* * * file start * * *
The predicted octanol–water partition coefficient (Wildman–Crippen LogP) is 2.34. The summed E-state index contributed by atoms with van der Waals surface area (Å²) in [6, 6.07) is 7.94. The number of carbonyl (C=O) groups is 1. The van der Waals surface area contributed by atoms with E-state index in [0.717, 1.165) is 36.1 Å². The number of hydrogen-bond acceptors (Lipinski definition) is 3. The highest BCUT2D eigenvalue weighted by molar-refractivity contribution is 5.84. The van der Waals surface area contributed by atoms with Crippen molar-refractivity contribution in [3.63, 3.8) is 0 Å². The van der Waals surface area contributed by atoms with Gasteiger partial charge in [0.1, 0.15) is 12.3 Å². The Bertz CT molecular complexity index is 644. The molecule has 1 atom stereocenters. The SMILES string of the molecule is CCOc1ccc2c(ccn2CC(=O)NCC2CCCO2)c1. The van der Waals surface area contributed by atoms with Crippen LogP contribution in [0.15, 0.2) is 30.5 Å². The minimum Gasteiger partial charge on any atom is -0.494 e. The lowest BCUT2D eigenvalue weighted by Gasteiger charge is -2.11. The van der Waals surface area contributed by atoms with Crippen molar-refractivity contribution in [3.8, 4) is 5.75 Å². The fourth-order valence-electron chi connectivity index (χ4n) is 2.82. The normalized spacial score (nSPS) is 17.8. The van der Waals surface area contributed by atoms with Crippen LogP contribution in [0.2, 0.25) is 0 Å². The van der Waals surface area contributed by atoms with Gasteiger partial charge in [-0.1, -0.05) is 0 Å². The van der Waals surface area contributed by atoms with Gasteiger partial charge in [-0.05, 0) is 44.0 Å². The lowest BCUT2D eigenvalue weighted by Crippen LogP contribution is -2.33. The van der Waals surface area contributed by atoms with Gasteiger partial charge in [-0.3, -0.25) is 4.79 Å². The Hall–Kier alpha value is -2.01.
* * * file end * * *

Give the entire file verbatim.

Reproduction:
The predicted octanol–water partition coefficient (Wildman–Crippen LogP) is 2.34. The summed E-state index contributed by atoms with van der Waals surface area (Å²) in [6, 6.07) is 7.94. The number of carbonyl (C=O) groups is 1. The van der Waals surface area contributed by atoms with E-state index in [0.717, 1.165) is 36.1 Å². The number of hydrogen-bond acceptors (Lipinski definition) is 3. The highest BCUT2D eigenvalue weighted by molar-refractivity contribution is 5.84. The van der Waals surface area contributed by atoms with Crippen molar-refractivity contribution in [3.63, 3.8) is 0 Å². The van der Waals surface area contributed by atoms with Gasteiger partial charge in [0.1, 0.15) is 12.3 Å². The Bertz CT molecular complexity index is 644. The molecule has 1 atom stereocenters. The SMILES string of the molecule is CCOc1ccc2c(ccn2CC(=O)NCC2CCCO2)c1. The van der Waals surface area contributed by atoms with Crippen LogP contribution in [0.15, 0.2) is 30.5 Å². The minimum Gasteiger partial charge on any atom is -0.494 e. The lowest BCUT2D eigenvalue weighted by Gasteiger charge is -2.11. The van der Waals surface area contributed by atoms with Crippen molar-refractivity contribution in [3.8, 4) is 5.75 Å². The fourth-order valence-electron chi connectivity index (χ4n) is 2.82. The normalized spacial score (nSPS) is 17.8. The van der Waals surface area contributed by atoms with Crippen LogP contribution in [0.2, 0.25) is 0 Å². The van der Waals surface area contributed by atoms with Gasteiger partial charge in [-0.1, -0.05) is 0 Å². The van der Waals surface area contributed by atoms with Gasteiger partial charge in [-0.05, 0) is 44.0 Å². The lowest BCUT2D eigenvalue weighted by Crippen LogP contribution is -2.33. The van der Waals surface area contributed by atoms with Gasteiger partial charge in [-0.3, -0.25) is 4.79 Å². The Hall–Kier alpha value is -2.01.